that was a secondary point in my post. since no one is arguing against the primary point i’ll take it that’s agreement?

        as to the secondary point….yes obviously it’s not as if Obama (and other Dems) have never ever ever blamed Bush. Even on the financial side. Krugman’s point was that Obama has not done it to the degree Reagan did in his first year, and I think that’s a valid point.

        Obama has certainly at points blamed the last administration. What Krugman is talking about (a la Reagan) is a fundamental (and oft-repeated) “narrative” about the failure of a whole governing paradigm. Reagan: “govt is the problem.” Obama will reference such a something kinda sorta half-like this at points, usually obliquely, but it’s not the same.

        It should be noted I’m usually not a fan of Krugman (in his political commentary).

        Anyway, at this point it’s moot. That boat has already sailed.Report

        • Kyle in reply to Chris Dierkes says:

          idk…I’m mulling it over still, but the “he should’ve blamed bush more” strikes me as politically tone deaf. The President wasn’t elected by people who wanted to hear how terrible his predecessor was, they already know, hence Senator McCain & Former Governor Palin.

          I have a standing issue with Paul Krugman that his ideological leanings critically compromise his pieces. This seems no different.

          Krugman is essentially saying, “the CW is POTUS tried to do too much, but I disagree, he should’ve done more and differently. He should’ve done more of what I wanted.” Of course most ideologues think if people did more of what they wanted, they’d be fine, like all those people who think Bush’s primary failing was that he wasn’t conservative enough.

          It’s an analysis that falls short.

          I kind of agree with what you’re saying, that he’d be more successful with a clearer, better understood domestic vision, except I think he would just have more support from his base and probably some dissatisfied independents. I don’t think he’d have grown his support but certainly it’d be more cohesive and focused.

          What the White House has done is push a narrative about the President. A President who “inherited” a mess (blameless) but is a transformative and accomplished figure (“biggest ever” “most ever” “saved from financialpocalypse” “got healthcare done”). He may well be a very good president but I think if there’s no overarching vision of domestic policy goals it’s because a.) the White House doesn’t want to give the GOP a roadmap of obstacles and b.) the overarching vision of just how great the President is kind of sucks the air out the room.

          wrt health care reform, it’s abundantly clear the white house cares more about getting something passed than it does the quality of what’s passed and it’s hurting the policy while demoralizing his party’s base.

          I agree wholeheartedly that Presidential overreach is a red herring here, perhaps he chose the wrong things to pursue and in the wrong order but one year out this is a President who has managed to disappoint just about everyone while remaining personally likeable, without much too show for it besides a less mortally wounded economy. Tabling policy for the moment, it’s a level of narrative or political mismanagement that’s both unexpected and astounding.Report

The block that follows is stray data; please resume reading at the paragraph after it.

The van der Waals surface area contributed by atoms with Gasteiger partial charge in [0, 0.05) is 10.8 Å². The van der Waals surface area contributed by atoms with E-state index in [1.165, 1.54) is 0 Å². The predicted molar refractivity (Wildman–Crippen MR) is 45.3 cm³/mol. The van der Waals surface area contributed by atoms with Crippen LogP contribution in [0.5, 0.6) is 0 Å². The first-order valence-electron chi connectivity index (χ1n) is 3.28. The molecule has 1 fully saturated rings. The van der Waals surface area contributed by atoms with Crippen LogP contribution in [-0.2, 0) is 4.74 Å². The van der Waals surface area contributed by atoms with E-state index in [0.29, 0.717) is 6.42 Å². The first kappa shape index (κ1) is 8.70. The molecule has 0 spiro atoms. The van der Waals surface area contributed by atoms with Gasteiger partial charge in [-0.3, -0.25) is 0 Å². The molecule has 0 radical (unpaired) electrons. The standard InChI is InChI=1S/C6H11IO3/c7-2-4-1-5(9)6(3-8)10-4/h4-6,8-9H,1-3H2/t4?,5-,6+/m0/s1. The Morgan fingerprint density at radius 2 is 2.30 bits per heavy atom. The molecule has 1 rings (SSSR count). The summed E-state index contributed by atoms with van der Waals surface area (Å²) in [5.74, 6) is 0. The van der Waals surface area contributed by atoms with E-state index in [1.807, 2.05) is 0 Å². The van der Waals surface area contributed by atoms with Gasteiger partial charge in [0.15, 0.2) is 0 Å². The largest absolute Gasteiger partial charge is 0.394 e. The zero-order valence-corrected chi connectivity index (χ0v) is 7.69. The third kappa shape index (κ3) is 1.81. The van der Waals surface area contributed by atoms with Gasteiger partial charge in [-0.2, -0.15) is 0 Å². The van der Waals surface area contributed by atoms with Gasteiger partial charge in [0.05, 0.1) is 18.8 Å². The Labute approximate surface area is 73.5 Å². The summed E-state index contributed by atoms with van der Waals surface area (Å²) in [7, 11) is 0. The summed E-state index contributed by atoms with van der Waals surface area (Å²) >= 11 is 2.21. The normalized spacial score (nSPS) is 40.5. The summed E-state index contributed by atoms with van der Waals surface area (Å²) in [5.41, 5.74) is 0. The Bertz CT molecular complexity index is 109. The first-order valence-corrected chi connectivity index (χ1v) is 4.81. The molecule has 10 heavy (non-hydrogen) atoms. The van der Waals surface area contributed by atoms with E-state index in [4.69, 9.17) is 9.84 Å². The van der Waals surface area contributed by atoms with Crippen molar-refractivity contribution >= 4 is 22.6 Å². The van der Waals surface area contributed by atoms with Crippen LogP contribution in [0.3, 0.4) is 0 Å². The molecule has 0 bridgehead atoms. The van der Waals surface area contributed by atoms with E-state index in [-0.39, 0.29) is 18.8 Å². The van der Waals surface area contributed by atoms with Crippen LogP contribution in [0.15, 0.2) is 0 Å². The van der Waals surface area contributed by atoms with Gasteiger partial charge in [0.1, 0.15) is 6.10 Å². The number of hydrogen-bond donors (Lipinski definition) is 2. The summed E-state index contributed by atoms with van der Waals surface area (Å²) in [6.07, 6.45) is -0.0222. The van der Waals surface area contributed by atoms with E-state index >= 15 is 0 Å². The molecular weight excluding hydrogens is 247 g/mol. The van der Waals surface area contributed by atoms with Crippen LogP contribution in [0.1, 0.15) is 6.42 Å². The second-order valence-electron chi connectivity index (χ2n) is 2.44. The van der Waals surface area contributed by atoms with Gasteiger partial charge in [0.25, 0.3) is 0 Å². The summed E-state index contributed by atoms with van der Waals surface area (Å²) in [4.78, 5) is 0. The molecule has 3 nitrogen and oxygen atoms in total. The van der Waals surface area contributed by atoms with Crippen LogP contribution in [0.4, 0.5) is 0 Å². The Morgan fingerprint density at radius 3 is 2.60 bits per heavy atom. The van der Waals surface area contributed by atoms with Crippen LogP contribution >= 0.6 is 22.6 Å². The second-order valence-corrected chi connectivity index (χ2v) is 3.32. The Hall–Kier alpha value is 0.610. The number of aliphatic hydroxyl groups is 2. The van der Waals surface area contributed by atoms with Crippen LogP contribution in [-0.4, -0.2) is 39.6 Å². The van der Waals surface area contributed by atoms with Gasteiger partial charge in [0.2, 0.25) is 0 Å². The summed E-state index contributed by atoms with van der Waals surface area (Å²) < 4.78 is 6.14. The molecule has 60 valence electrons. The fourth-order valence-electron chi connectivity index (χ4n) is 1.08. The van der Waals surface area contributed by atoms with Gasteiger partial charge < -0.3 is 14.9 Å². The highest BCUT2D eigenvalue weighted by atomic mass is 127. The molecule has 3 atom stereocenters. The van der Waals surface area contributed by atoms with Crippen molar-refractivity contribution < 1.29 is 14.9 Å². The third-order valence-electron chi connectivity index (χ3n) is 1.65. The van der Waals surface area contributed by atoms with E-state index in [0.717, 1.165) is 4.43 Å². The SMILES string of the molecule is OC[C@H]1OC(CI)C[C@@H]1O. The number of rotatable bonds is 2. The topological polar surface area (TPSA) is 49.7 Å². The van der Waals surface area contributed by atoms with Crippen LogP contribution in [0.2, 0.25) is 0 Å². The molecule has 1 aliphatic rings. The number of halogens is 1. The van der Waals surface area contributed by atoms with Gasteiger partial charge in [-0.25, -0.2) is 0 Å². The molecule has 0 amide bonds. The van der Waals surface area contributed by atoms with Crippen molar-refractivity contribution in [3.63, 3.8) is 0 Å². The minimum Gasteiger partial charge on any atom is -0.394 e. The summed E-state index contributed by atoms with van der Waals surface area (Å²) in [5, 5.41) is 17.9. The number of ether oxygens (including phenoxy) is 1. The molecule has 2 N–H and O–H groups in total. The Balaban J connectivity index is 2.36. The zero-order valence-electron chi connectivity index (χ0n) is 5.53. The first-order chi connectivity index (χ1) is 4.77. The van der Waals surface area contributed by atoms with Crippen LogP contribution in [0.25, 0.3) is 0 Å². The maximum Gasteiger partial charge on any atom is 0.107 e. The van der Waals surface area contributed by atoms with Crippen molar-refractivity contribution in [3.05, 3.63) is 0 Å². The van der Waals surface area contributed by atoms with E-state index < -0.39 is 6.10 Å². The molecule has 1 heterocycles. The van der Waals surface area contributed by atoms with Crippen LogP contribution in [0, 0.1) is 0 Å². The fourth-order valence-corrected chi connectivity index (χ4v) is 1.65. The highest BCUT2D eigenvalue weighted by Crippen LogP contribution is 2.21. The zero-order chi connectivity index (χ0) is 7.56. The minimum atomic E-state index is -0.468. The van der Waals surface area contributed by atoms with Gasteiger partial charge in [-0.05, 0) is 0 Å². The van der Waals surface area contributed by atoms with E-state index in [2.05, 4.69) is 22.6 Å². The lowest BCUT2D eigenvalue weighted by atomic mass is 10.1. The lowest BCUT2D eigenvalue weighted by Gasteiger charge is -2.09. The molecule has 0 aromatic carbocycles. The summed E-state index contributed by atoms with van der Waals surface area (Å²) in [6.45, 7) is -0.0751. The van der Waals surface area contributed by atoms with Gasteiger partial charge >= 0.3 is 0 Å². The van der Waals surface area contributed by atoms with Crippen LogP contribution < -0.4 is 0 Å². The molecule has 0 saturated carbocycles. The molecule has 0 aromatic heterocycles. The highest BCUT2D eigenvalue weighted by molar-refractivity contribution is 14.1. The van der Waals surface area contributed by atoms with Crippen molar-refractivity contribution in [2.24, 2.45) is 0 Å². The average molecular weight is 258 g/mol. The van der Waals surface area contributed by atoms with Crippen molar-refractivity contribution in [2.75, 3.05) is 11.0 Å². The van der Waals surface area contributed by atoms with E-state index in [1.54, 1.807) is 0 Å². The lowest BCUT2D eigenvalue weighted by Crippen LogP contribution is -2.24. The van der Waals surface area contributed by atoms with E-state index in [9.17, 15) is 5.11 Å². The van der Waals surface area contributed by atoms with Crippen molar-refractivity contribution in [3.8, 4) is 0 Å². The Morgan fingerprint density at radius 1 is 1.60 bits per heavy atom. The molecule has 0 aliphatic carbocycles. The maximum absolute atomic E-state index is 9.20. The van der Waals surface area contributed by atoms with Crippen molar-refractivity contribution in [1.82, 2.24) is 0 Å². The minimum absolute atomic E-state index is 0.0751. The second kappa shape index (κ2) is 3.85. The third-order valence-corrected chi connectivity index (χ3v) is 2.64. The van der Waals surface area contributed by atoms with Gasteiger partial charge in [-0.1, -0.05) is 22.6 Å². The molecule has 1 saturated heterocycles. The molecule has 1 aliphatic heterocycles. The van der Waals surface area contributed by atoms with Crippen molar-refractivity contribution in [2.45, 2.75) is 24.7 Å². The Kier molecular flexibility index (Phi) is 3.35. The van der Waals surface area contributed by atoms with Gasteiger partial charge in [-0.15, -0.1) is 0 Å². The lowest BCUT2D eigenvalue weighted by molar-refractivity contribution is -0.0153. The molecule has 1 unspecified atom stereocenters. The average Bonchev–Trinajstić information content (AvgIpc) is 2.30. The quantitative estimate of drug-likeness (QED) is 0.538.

• greginak in reply to Kyle says:

            I’m glad your ideological leanings don’t comprise your views.Report

            • Jaybird in reply to greginak says:

              I do my best to only discuss things with people whose opinions don’t poison their opinions.Report

            • Kyle in reply to greginak says:

              personal dislike does but I’m not nearly as ideological as my comments here might otherwise suggest, just as stubborn perhaps, but not as ideological.

              Whereas, the quality of Krugman will go from respectable to “liberal fascism” with a frightening degree of alacrity.Report

              • greginak in reply to Kyle says:

                “liberal fascism” always a phrase guaranteed to get a large mocking laugh from me. Never before has so much been said about so little.

                My guess is a lot of us come off more ideological or strident then we really are.Report

            • Kyle in reply to greginak says:

              Also, to quote former Grey Lady ombudsman Daniel Okrent,

              Op-Ed columnist Paul Krugman has the disturbing habit of shaping, slicing and selectively citing numbers in a fashion that pleases his acolytes but leaves him open to substantive assaults. Maureen Dowd was still writing that Alberto R. Gonzales “called the Geneva Conventions ‘quaint’ ” nearly two months after a correction in the news pages noted that Gonzales had specifically applied the term to Geneva provisions about commissary privileges, athletic uniforms and scientific instruments. Before his retirement in January, William Safire vexed me with his chronic assertion of clear links between Al Qaeda and Saddam Hussein, based on evidence only he seemed to possess.

              No one deserves the personal vituperation that regularly comes Dowd’s way, and some of Krugman’s enemies are every bit as ideological (and consequently unfair) as he is. But that doesn’t mean that their boss, publisher Arthur O. Sulzberger Jr., shouldn’t hold his columnists to higher standards.”


        • Michael Drew in reply to Chris Dierkes says:

          I think what we have are some very wily Republicans who successfully push the idea that any reference Obama makes to having inherited some serious god-awful messes, usually exceedingly obliquely, amounts to a heinous, uncouth slander of the previous administration. In fact, one can’t really discuss reality forthrightly without acknowledging that we as a country got collectively continually shafted for the last eight years and came out of it the worse for wear. Apparently talking about that amounts to unseemly blame-shifting, though.

          (Though I have to agree that whatever the merits, I don’t think it actually would have helped much and just would have made Joe Scarborough all the more indistinguishable from the Church Lady that much sooner.)Report

  5. Michael Drew says:

    I’m actually willing to go a little further than Chris. Meta-narratives essentially are the game. You’ve gotta be “Building a Bridge to the 21st Centiry” or “Fighting the War on Terror” (or Building a Bridge to War on Terror), or else your efforts are lost to historical entropy. You have to push a frame, you just have to. Of course, actually creating the 22 million jobs or producing the Shock and Awe for television helps to. You need deliverables. But you really have to deliver them in a memorable container. And push comes to shove, the deliverables you can fake. Fancy packaging actually has to be fancy.Report